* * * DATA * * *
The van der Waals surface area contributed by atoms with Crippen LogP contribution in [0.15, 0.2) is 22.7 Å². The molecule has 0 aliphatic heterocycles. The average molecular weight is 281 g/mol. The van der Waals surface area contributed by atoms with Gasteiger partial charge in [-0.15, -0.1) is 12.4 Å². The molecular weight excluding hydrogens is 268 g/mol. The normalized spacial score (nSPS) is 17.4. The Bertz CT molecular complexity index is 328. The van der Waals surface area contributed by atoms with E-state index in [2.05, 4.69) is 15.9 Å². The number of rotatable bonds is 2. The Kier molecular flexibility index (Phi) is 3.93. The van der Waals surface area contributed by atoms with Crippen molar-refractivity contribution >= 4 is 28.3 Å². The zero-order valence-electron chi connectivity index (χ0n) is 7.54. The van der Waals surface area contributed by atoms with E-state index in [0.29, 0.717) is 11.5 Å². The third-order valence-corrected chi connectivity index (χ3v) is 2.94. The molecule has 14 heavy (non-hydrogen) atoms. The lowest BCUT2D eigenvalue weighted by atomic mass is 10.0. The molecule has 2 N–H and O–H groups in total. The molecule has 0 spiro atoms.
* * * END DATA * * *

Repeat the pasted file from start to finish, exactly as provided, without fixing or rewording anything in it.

The van der Waals surface area contributed by atoms with Crippen LogP contribution in [0.15, 0.2) is 22.7 Å². The molecule has 0 aliphatic heterocycles. The average molecular weight is 281 g/mol. The van der Waals surface area contributed by atoms with Gasteiger partial charge in [-0.15, -0.1) is 12.4 Å². The molecular weight excluding hydrogens is 268 g/mol. The normalized spacial score (nSPS) is 17.4. The Bertz CT molecular complexity index is 328. The van der Waals surface area contributed by atoms with E-state index in [2.05, 4.69) is 15.9 Å². The number of rotatable bonds is 2. The Kier molecular flexibility index (Phi) is 3.93. The van der Waals surface area contributed by atoms with Crippen molar-refractivity contribution >= 4 is 28.3 Å². The zero-order valence-electron chi connectivity index (χ0n) is 7.54. The van der Waals surface area contributed by atoms with E-state index in [0.29, 0.717) is 11.5 Å². The third-order valence-corrected chi connectivity index (χ3v) is 2.94. The molecule has 14 heavy (non-hydrogen) atoms. The lowest BCUT2D eigenvalue weighted by atomic mass is 10.0. The molecule has 2 N–H and O–H groups in total. The molecule has 0 spiro atoms.